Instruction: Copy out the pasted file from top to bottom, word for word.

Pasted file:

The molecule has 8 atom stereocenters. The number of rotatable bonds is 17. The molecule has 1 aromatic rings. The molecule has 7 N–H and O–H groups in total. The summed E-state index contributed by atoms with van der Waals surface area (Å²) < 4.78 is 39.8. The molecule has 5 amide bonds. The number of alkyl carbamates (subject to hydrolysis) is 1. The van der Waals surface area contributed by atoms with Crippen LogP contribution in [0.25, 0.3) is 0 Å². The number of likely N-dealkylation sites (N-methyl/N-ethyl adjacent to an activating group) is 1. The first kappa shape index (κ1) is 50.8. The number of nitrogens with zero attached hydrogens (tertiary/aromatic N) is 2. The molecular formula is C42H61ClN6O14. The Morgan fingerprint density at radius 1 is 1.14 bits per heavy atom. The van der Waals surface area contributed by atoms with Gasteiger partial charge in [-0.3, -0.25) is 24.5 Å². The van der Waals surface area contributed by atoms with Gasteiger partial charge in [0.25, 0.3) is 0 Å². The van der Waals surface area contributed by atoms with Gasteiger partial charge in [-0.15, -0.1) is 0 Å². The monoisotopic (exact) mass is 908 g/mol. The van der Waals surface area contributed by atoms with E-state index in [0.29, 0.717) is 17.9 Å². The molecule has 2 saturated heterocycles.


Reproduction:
The molecule has 8 atom stereocenters. The number of rotatable bonds is 17. The molecule has 1 aromatic rings. The molecule has 7 N–H and O–H groups in total. The summed E-state index contributed by atoms with van der Waals surface area (Å²) < 4.78 is 39.8. The molecule has 5 amide bonds. The number of alkyl carbamates (subject to hydrolysis) is 1. The van der Waals surface area contributed by atoms with Crippen LogP contribution in [0.25, 0.3) is 0 Å². The number of likely N-dealkylation sites (N-methyl/N-ethyl adjacent to an activating group) is 1. The first kappa shape index (κ1) is 50.8. The number of nitrogens with zero attached hydrogens (tertiary/aromatic N) is 2. The molecular formula is C42H61ClN6O14. The Morgan fingerprint density at radius 1 is 1.14 bits per heavy atom. The van der Waals surface area contributed by atoms with Gasteiger partial charge in [-0.3, -0.25) is 24.5 Å². The van der Waals surface area contributed by atoms with Gasteiger partial charge in [0.25, 0.3) is 0 Å². The van der Waals surface area contributed by atoms with Gasteiger partial charge in [-0.15, -0.1) is 0 Å². The monoisotopic (exact) mass is 908 g/mol. The van der Waals surface area contributed by atoms with E-state index in [0.29, 0.717) is 17.9 Å². The molecule has 2 saturated heterocycles.